latitude = mean(world_data$latitude), democracy = "0. Dictatorship" ) # Calculate the fitted values fitted_values_dictator <- predict(inst_model, newdata = data_for_fitted_values_dictator) ## Save the fitted values as a new variable in the data_for_fitted_values object data_for_fitted_values_dictator$fitted_values <- fitted_values_dictator

## Take a look at the output
head(data_for_fitted_values_dictator)
  institutions_quality globalization latitude       democracy
1                  1.4      57.93053 25.78218 0. Dictatorship
2                  2.4      57.93053 25.78218 0. Dictatorship
3                  3.4      57.93053 25.78218 0. Dictatorship
4                  4.4      57.93053 25.78218 0. Dictatorship
5                  5.4      57.93053 25.78218 0. Dictatorship
6                  6.4      57.93053 25.78218 0. Dictatorship
fitted_values
1   -1.04148517
2   -0.70260315
3   -0.36372113
4   -0.02483911
5    0.31404291
6    0.65292493

Now that we have calculated these fitted values, we can add the line for dictatorships to the plot we created above using the lines() function:

## Create the same plot as above for fitted values over the range of institution quality for democracies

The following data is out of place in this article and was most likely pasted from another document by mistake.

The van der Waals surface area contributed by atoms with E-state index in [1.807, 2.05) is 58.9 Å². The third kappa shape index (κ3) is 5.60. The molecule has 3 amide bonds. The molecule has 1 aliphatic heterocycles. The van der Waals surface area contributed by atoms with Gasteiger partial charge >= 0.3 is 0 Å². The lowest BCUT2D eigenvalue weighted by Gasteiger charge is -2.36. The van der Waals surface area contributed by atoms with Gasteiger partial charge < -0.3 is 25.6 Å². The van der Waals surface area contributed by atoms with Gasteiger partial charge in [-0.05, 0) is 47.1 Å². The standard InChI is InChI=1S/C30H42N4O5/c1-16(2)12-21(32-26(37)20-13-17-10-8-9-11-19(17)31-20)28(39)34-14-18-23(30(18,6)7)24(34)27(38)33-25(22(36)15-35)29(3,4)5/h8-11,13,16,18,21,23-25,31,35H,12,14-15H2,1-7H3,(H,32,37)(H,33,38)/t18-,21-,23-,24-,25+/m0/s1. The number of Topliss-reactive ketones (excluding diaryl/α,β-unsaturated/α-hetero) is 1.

plot(
fitted_values ~ institutions_quality, # Specify the formula for the plot (dependent.variable ~ independent.variable)
data = data_for_fitted_values, # Specify the data to use for the plot
xlab = "Institution Quality", # Specify the X-axis title
ylab = "Fitted value for political stability", # Specify the Y-axis title
frame.plot = FALSE, # The frame.plot = FALSE argument removes the box from around the plot
col = "blue", # The col argument specifies the color
type = "l", # type = "l" will produce a line plot, rather than the default scatter plot
lwd = 3 # lwd = 3 will increase the thinkness of the line on the plot
)

## Add an additional line of fitted values over the range of institution quality for dictatorships
lines(x = data_for_fitted_values_dictator$institutions_quality, y = data_for_fitted_values_dictator$fitted_values,
col = "red",
lwd = 3)